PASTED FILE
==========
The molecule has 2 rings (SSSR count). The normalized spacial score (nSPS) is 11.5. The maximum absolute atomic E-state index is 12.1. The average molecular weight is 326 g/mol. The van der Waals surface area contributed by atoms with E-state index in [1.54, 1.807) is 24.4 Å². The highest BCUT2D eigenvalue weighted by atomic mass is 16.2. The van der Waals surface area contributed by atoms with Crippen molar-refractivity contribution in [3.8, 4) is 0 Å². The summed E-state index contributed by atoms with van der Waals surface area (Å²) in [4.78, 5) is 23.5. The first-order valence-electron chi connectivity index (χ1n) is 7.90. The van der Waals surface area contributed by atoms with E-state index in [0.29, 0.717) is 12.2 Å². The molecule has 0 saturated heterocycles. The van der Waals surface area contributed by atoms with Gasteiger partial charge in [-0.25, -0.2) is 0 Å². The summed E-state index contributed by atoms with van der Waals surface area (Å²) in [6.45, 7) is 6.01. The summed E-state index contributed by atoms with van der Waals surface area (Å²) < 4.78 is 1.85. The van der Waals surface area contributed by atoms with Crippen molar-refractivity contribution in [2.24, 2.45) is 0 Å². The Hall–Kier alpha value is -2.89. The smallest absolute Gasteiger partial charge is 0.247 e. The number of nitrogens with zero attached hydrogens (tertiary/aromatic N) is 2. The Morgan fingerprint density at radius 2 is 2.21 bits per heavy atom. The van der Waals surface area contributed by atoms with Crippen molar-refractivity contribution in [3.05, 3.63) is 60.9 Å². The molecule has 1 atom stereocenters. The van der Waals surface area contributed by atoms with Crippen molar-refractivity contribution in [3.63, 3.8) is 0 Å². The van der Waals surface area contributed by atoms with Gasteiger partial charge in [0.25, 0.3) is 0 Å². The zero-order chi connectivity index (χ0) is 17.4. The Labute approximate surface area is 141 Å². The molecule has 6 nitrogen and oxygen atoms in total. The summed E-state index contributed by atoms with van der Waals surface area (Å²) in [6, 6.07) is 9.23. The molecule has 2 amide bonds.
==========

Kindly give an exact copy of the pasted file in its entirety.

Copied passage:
The molecule has 2 rings (SSSR count). The normalized spacial score (nSPS) is 11.5. The maximum absolute atomic E-state index is 12.1. The average molecular weight is 326 g/mol. The van der Waals surface area contributed by atoms with E-state index in [1.54, 1.807) is 24.4 Å². The highest BCUT2D eigenvalue weighted by atomic mass is 16.2. The van der Waals surface area contributed by atoms with Crippen molar-refractivity contribution in [3.8, 4) is 0 Å². The summed E-state index contributed by atoms with van der Waals surface area (Å²) in [4.78, 5) is 23.5. The first-order valence-electron chi connectivity index (χ1n) is 7.90. The van der Waals surface area contributed by atoms with E-state index in [0.29, 0.717) is 12.2 Å². The molecule has 0 saturated heterocycles. The van der Waals surface area contributed by atoms with Gasteiger partial charge in [-0.25, -0.2) is 0 Å². The summed E-state index contributed by atoms with van der Waals surface area (Å²) in [6.45, 7) is 6.01. The summed E-state index contributed by atoms with van der Waals surface area (Å²) < 4.78 is 1.85. The van der Waals surface area contributed by atoms with Crippen molar-refractivity contribution in [2.24, 2.45) is 0 Å². The Hall–Kier alpha value is -2.89. The smallest absolute Gasteiger partial charge is 0.247 e. The number of nitrogens with zero attached hydrogens (tertiary/aromatic N) is 2. The Morgan fingerprint density at radius 2 is 2.21 bits per heavy atom. The van der Waals surface area contributed by atoms with Crippen molar-refractivity contribution in [3.05, 3.63) is 60.9 Å². The molecule has 1 atom stereocenters. The van der Waals surface area contributed by atoms with Crippen molar-refractivity contribution in [3.63, 3.8) is 0 Å². The van der Waals surface area contributed by atoms with Gasteiger partial charge in [0.25, 0.3) is 0 Å². The zero-order chi connectivity index (χ0) is 17.4. The Labute approximate surface area is 141 Å². The molecule has 6 nitrogen and oxygen atoms in total. The summed E-state index contributed by atoms with van der Waals surface area (Å²) in [6, 6.07) is 9.23. The molecule has 2 amide bonds.